Message 5 of 6 , Jun 22, 2007
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              Cant resist telling you that stevia is from here (Paraguay). We call it
              Kaa hee (sweet herb in guaranĂ­, the aborigen language).

              Javier Cosp

              ----- Original Message -----
              From: Merle Clarke
              To: pfaf@yahoogroups.com
              Sent: Friday, June 22, 2007 9:15 AM
              Subject: Re: [pfaf] sugar beet


              Cant resist telling you that when I was a kid, long long time ago in the war, we used to use the sugar beet that fell off the carts as footballs, on the way home from school! (We walked 3 miles and it was fun!) When they finally fell to pieces we picked them up and took them home to feed to the pigs, every little helped! My mum, who was country born and bred and could use everything that grew to supplement our rations considered that feeding sugar beet to the pigs (or other animals) was the only good use for it. She taught us to like most things without sugar and at 73 I still mostly live that way. Honestly think using beet in place of commercial sugar is a non starter, but in Australia I discovered a herb 'Stevia rebaudiana'
              (Stevia Leaf) which looks like coarse tea and gives a sweet liquid when infused in hot water.
              I've got an email address for the herb company somewhere if you would like it.
              Regards, Merle.

              ---------------------------------
              Yahoo! Mail is the world's favourite email. Don't settle for less, sign up for your freeaccount today.

              [Non-text portions of this message have been removed]






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            • David Foale
              Hey missed this, thanks for all the replies! I guess the thing is, stevia sounds all very well but can you make a cake out of it or use it to make jams or
              Message 6 of 6 , Jul 16, 2007
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                Hey missed this, thanks for all the replies! I guess the thing is, stevia
                sounds all very well but can you make a cake out of it or use it to make
                jams or cordials or conserves? If there's a replacement anyone knows that
                also has preserving and bulking properties, that would be good!

                Thanks for all the lovely replies though!


                David
                x

                On 22/06/07, Javier Cosp <jcosp@...> wrote:
                >
                >
                > Cant resist telling you that stevia is from here (Paraguay). We call it
                > Kaa hee (sweet herb in guaranĂ­, the aborigen language).
                >
                > Javier Cosp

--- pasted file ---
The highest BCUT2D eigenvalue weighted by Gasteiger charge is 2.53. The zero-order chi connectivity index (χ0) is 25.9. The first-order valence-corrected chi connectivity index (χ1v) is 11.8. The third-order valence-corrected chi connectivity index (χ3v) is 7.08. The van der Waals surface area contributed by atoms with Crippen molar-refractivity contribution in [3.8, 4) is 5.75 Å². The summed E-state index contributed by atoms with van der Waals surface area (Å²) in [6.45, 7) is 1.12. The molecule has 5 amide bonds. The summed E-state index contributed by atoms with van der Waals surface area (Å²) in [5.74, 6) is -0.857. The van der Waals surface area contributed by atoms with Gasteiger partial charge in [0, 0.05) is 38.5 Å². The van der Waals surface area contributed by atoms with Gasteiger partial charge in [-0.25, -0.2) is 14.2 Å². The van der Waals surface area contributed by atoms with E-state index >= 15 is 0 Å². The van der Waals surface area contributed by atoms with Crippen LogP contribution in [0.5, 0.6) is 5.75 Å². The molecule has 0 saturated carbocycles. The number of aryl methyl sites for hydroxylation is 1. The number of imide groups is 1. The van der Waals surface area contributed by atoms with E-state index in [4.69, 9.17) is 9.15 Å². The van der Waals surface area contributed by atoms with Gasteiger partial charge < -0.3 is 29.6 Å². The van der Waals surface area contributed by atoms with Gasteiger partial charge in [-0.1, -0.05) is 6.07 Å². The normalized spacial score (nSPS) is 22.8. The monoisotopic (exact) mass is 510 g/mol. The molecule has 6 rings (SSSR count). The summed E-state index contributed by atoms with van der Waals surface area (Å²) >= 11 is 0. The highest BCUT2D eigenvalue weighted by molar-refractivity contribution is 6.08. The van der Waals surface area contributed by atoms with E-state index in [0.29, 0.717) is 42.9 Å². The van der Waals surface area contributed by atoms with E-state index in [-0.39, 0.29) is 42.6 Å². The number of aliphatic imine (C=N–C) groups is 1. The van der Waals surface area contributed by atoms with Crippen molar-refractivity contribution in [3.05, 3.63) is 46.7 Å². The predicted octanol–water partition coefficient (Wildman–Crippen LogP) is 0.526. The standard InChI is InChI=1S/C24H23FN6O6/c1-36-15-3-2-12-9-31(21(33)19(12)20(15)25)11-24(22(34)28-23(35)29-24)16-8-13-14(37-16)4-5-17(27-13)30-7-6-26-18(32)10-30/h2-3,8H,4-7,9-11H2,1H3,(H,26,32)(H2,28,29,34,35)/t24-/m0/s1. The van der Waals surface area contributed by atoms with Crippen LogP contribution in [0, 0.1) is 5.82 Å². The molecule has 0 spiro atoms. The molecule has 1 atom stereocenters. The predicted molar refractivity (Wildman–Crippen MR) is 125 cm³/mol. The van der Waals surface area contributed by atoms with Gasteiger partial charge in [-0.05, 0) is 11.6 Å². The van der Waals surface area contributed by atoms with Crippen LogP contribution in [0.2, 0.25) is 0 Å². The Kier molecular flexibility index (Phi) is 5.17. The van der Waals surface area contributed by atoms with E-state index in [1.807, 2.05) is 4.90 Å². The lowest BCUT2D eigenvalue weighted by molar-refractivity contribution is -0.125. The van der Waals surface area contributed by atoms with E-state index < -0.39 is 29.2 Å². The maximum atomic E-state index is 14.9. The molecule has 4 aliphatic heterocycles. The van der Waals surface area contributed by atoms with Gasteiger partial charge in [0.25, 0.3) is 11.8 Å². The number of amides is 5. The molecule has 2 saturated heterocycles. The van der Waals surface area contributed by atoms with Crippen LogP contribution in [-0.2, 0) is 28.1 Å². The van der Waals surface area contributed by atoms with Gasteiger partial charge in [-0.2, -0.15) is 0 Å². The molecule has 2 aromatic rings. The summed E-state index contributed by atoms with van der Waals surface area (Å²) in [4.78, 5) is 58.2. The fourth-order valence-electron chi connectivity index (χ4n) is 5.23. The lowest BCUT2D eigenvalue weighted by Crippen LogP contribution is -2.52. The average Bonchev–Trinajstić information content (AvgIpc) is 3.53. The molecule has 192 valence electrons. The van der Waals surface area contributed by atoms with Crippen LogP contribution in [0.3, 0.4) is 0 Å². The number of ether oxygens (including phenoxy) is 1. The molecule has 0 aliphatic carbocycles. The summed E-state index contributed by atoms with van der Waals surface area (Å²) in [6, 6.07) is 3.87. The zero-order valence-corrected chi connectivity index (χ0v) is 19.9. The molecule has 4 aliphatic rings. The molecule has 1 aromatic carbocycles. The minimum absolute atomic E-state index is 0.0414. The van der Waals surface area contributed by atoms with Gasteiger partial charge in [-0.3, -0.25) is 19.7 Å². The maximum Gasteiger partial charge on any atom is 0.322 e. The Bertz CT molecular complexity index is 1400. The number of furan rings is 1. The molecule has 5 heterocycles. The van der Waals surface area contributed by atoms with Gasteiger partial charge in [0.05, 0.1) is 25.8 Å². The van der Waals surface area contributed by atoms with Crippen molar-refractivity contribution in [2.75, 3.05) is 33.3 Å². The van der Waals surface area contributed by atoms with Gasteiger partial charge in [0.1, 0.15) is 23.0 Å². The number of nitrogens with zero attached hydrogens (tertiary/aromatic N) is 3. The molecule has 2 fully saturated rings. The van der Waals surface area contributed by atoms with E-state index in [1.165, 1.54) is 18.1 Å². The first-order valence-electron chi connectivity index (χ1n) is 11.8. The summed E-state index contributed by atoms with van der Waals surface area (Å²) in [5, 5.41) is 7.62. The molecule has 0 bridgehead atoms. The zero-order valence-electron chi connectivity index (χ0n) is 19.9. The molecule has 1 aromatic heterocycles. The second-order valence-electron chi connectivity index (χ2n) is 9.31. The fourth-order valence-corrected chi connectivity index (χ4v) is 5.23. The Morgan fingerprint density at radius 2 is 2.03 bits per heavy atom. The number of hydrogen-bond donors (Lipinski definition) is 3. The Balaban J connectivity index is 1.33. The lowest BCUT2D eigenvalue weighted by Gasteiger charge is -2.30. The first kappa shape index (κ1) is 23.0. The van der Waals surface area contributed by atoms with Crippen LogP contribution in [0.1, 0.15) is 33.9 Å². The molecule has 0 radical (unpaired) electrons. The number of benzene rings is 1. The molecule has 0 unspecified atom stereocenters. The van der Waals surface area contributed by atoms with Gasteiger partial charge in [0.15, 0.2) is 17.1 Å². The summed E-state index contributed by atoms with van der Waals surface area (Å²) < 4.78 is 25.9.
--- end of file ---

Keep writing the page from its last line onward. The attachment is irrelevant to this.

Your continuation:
>
                >
                > ----- Original Message -----
                > From: Merle Clarke
                > To: pfaf@yahoogroups.com <pfaf%40yahoogroups.com>
                > Sent: Friday, June 22, 2007 9:15 AM
                > Subject: Re: [pfaf] sugar beet
                >
                > Cant resist telling you that when I was a kid, long long time ago in the
                > war, we used to use the sugar beet that fell off the carts as footballs, on
                > the way home from school! (We walked 3 miles and it was fun!) When they
                > finally fell to pieces we picked them up and took them home to feed to the
                > pigs, every little helped! My mum, who was country born and bred and could
                > use everything that grew to supplement our rations considered that feeding
                > sugar beet to the pigs (or other animals) was the only good use for it. She
                > taught us to like most things without sugar and at 73 I still mostly live
                > that way. Honestly think using beet in place of commercial sugar is a non
                > starter, but in Australia I discovered a herb 'Stevia rebaudiana'
                > (Stevia Leaf) which looks like coarse tea and gives a sweet liquid when
                > infused in hot water.
                > I've got an email address for the herb company somewhere if you would like
                > it.
                > Regards, Merle.
                >
                > ---------------------------------
                > Yahoo! Mail is the world's favourite email. Don't settle for less, sign up
                > for your freeaccount today.
                >
                > [Non-text portions of this message have been removed]
                >
                > [Non-text portions of this message have been removed]
                >
                >
                >



                --
                Those who do not move, do not notice their chains.

                phone: 0774 3917404
                skype: daresbalat
                msn: bobulatorm@...